Meet Heather Meyerend, a hospice nurse who works in South Brooklyn. As such, Heather addresses people’s physical, emotional, psychological and spritual needs when they are most vulnerable.
She sees her work as preparing a patient for the voyage he is about to take, and accompanying him partway down the road. She, like most hospice workers, feels that it is a privilege to spend time with the dying, to be allowed into a person’s life and a family’s life when they are at their rawest and most vulnerable, and when they most need help. Some hospice workers believe that working with the dying is the closest you can get on earth to the presence of God.
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The long-awaited and much-debated doctor-assisted-dying Bill C-14 was tabled in Parliament today. According to the bill, individuals who are “suffering intolerably” and whose death is “reasonably foreseeable” will be able to access doctor-assisted death, but “mature minors” and the mentally ill will not. In addition, advance consent for individuals with degenerative disorders, including dementia and Alzheimers, will be disallowed.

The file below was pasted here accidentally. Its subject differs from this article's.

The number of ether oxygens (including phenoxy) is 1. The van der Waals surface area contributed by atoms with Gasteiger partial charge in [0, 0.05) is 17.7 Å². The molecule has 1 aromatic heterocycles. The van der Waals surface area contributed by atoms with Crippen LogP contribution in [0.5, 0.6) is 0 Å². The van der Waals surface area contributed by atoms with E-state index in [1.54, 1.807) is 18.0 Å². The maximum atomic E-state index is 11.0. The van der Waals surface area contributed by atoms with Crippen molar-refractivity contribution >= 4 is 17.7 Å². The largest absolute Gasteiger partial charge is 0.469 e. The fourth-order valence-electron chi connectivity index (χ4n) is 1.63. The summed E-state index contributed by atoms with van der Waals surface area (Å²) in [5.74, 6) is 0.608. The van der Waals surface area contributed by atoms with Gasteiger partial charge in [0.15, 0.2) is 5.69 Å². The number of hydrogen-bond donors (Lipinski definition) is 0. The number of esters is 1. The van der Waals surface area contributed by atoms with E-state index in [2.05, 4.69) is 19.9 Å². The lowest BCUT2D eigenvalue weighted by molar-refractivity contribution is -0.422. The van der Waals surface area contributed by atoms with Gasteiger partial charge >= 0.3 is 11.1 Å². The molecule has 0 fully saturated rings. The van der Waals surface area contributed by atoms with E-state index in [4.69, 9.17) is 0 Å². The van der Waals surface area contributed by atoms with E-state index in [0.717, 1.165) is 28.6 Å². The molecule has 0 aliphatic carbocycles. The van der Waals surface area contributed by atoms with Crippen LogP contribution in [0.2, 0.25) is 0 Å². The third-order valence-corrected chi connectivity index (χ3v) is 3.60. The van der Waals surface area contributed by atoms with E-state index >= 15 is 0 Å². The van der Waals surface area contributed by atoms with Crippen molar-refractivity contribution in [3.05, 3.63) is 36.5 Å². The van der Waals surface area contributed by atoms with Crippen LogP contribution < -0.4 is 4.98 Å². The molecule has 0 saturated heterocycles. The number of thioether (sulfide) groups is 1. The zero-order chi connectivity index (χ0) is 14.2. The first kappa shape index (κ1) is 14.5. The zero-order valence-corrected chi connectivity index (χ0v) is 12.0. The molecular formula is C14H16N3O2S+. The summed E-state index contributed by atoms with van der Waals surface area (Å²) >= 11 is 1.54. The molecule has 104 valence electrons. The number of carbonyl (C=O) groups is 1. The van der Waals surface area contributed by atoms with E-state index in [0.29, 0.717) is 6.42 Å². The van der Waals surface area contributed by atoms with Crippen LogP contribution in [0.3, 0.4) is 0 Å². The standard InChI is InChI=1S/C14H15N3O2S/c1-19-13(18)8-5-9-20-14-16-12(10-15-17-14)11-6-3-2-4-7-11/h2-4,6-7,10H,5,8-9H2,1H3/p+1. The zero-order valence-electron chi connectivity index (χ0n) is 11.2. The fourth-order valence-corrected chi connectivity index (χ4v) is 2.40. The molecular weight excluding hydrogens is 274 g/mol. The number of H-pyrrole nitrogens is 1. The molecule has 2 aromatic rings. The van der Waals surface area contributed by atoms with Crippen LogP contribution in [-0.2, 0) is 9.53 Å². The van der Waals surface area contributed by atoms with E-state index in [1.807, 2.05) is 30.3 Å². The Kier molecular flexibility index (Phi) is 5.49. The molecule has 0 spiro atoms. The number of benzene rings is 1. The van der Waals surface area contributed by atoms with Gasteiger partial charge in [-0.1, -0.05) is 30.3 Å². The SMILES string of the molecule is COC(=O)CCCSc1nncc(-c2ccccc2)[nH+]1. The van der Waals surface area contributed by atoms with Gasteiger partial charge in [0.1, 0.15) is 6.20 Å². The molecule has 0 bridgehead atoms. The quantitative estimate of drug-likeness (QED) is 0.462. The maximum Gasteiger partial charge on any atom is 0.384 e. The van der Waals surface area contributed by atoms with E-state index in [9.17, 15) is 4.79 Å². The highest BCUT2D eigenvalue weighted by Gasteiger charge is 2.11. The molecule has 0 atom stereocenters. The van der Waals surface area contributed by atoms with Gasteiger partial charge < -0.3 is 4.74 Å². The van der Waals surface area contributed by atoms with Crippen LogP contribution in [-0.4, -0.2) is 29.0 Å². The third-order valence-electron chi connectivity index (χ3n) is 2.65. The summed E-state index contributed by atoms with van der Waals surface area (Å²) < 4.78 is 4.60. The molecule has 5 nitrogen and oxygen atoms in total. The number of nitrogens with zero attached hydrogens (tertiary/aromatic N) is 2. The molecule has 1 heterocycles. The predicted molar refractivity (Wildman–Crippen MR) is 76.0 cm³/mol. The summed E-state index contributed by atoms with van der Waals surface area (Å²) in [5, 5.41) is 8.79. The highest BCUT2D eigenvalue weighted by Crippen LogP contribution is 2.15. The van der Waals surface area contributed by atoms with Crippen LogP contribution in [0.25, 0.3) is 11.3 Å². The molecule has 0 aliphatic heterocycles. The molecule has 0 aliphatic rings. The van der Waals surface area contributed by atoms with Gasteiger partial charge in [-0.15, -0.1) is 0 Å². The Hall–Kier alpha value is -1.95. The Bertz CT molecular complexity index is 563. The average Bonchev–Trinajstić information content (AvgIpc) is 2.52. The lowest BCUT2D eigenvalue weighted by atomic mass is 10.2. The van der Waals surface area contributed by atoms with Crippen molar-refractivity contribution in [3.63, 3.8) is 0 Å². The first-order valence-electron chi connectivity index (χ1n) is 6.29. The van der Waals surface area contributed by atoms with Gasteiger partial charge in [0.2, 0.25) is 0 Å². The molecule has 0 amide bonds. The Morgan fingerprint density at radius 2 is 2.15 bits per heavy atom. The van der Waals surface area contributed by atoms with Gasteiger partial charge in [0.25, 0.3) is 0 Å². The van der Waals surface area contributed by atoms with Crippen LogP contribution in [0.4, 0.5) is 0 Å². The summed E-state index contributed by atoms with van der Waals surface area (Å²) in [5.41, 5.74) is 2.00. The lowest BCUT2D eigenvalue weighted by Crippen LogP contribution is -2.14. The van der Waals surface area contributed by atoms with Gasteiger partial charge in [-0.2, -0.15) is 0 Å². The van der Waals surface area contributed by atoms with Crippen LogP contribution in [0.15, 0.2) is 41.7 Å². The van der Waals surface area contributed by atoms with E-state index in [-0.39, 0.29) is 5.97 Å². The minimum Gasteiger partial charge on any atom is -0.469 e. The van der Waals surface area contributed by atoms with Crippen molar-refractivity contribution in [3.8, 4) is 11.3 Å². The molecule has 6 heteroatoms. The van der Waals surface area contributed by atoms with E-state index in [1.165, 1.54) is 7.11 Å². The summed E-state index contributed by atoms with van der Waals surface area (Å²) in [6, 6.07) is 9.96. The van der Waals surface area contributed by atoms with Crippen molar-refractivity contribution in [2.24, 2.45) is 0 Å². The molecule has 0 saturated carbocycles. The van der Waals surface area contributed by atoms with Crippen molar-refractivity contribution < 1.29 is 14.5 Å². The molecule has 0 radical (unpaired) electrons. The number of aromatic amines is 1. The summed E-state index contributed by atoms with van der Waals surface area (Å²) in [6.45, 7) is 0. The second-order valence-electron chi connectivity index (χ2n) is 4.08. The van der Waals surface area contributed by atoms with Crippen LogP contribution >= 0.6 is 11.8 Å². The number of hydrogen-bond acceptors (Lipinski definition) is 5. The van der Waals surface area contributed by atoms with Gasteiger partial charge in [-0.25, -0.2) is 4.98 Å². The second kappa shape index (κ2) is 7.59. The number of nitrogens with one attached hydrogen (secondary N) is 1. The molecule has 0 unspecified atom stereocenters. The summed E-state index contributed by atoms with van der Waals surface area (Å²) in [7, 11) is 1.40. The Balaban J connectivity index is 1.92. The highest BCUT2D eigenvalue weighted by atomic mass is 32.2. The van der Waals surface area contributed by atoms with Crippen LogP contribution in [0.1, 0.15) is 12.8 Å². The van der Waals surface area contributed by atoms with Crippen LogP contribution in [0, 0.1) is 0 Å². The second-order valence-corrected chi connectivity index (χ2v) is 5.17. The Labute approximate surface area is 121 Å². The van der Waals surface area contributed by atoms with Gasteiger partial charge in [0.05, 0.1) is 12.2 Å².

Not surprisingly, there are many people who feel that this legislation is far too restrictive and limiting. However, according to Jane Philpott, Canada’s Health Minister, “We believe this legislation is the best approach to ensure that dying patients who are suffering unbearable pain have the choice for a peaceful death and the vulnerable are protected.” What are your thoughts?
Click here to read more about what some see to be a “historic day.”
Death is often seen as the great equalizer. However, according to Sunita Puri, this is not the case. Drawing from her experience as a palliative physician, Puri describes how inequalities are often present throughout an individual’s life, even when they are dying. Unfortunately, such inequalities can make such things as end-of-life care less than ideal. As Puri states, “We need to provide all patients – not only those who enjoy socioeconomic stability – with the comfort and dignity they deserve at life’s end, regardless of the inequalities that have shaped their lives.” Read the full article here.
According to a spokesperson for the authority that oversees health care in the Quebec City region, a Quebec City patient is the first to die legally of physician assisted death. However, given the lack of transparency and the privacy issues involved, other physician assisted deaths may have occurred since the Dying with Dignity law was passed on December 10, 2015.